It's past time to cancel the gender binary, y'all. According to a 2020 survey conducted by The Trevor Project, they/them pronouns are on the rise, which makes education on the use of non-binary gender pronouns more essential than ever. In fact, 25% of those surveyed (which included approximately 40,000 LGBTQ people between the ages of 13 and 24) said they use pronouns other than exclusively he/him or she/hers. For those who use pronouns that fall outside of the gender binary, 16% use combination of he, she, and/or they, while 5% use they/them exclusively. Another 4% of respondents use "neopronouns," including ze/zir, xe/xim and fae/faer, or combinations of the terms with other pronouns.
An individual's pronoun expression is a reflection of their identity, which is something cisgender people may take for granted. Respecting the preferred pronouns of LGBTQ youths isn't just a courtesy — according to The Trevor Project, it can be a matter of life or death, especially for those who are transgender and non-binary (TGNB). The Trevor Project's 2020 National Survey on LGBTQ Youth Mental Health found that TGNB youth whose preferred pronouns were "respected by all or most people in their lives attempted suicide at half the rate of those who did not have their pronouns respected."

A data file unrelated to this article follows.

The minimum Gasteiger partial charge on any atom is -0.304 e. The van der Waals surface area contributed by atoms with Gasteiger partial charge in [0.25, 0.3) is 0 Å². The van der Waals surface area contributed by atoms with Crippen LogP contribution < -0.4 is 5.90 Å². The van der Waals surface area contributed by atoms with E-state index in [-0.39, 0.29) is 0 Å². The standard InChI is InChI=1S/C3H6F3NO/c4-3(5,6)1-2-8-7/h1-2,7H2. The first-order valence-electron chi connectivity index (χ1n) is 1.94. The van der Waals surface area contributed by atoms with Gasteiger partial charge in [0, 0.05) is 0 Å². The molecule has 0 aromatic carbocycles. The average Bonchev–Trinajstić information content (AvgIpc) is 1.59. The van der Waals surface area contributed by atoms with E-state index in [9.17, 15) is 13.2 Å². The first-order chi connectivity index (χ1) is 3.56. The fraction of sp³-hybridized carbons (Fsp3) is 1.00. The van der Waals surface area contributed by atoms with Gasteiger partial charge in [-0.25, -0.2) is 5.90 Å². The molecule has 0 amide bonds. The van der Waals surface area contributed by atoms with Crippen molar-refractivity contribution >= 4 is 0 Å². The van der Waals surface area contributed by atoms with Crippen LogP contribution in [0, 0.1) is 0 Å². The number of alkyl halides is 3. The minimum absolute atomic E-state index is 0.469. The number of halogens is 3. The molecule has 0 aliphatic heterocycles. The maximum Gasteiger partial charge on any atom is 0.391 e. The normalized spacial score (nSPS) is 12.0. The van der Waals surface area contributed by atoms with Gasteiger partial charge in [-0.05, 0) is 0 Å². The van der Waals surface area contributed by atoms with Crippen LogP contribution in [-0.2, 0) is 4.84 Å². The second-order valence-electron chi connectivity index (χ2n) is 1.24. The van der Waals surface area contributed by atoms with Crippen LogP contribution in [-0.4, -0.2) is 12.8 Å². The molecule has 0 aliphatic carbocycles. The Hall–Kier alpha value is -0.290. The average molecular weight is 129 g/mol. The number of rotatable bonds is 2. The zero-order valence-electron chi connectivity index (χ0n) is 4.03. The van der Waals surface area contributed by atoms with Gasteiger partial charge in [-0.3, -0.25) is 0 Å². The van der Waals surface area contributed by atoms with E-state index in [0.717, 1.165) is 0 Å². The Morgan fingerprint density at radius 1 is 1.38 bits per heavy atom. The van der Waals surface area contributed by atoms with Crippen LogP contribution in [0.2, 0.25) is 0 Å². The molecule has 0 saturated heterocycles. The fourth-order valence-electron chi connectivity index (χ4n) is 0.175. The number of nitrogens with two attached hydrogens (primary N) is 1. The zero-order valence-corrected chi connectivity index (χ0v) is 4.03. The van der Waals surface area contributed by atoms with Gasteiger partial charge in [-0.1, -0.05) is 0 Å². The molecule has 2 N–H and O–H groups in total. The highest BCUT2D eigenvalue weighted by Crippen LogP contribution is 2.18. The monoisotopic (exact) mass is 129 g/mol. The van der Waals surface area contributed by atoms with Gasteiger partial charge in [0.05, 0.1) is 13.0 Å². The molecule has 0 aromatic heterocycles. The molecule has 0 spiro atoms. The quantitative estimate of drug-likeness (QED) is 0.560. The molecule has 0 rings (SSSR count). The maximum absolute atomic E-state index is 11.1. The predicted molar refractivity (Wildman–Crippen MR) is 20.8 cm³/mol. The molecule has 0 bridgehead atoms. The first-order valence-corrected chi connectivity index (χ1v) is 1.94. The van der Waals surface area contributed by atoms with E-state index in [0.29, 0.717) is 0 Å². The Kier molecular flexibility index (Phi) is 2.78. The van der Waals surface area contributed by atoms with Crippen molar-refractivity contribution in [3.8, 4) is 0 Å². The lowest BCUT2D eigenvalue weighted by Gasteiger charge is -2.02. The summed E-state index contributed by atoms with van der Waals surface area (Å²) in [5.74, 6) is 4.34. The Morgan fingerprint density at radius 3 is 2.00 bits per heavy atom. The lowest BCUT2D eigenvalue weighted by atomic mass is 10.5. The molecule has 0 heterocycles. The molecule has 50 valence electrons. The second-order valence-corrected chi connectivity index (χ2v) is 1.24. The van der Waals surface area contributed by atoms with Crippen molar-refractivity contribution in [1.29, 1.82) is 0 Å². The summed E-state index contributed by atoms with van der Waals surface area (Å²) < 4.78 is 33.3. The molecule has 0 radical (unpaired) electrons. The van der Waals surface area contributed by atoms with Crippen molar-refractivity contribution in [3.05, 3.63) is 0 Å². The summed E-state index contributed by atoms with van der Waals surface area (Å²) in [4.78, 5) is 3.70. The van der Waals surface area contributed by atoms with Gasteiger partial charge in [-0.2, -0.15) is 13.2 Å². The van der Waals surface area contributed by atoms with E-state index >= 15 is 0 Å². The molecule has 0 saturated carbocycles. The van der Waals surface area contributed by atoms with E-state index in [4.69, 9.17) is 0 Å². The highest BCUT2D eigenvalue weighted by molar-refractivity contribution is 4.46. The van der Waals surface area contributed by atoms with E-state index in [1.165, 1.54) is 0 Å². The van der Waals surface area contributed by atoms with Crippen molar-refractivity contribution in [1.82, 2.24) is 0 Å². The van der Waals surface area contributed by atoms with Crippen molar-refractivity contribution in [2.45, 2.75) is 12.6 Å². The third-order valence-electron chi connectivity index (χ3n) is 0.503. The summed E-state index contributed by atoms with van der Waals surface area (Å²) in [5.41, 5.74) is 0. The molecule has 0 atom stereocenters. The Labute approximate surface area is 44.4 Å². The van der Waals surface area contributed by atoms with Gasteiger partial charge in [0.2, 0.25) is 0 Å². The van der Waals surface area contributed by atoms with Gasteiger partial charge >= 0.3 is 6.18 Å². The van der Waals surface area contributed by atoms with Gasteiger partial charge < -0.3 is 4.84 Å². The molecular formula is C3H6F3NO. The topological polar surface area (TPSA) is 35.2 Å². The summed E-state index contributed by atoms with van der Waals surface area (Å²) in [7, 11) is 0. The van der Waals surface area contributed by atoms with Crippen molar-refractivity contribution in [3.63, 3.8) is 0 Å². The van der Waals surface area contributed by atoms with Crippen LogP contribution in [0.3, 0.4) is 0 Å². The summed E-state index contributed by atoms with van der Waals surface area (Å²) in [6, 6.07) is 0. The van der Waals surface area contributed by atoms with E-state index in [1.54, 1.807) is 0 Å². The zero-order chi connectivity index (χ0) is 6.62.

The Merriam-Webster dictionary may have updated the definition of "they" in 2018 — recognizing it as a singular pronoun for non-binary people — but that doesn't mean the preferred pronouns of gender nonconforming individuals are always respected. The first step in creating a supportive environment is to confirm a person's pronouns rather than making assumptions. According to The Trevor Project Guide to Becoming an Ally to Transgender and Non-binary Youth, an effective way to do this by introducing yourself with your preferred pronouns and giving others an opportunity to share theirs in return.
As The Trevor Project's 2020 National Survey revealed, only one in five TGNB youths has their pronouns respected by all or most of the people in their life. Needless to say, that's not enough. Something as simple as asking for a person's preferred pronouns can make a big difference, because gender is nuanced, and everyone deserves to have their gender identity recognized.
If you or someone you know is experiencing suicidal thoughts, call the National Suicide Prevention Hotline at 1-800-273-8255 or text HOME to the Crisis Text Line at 741741. You can also reach out to the Trans Lifeline at 877-565-8860 or the Trevor Lifeline at 1-866-488-7386, or to your local suicide crisis center.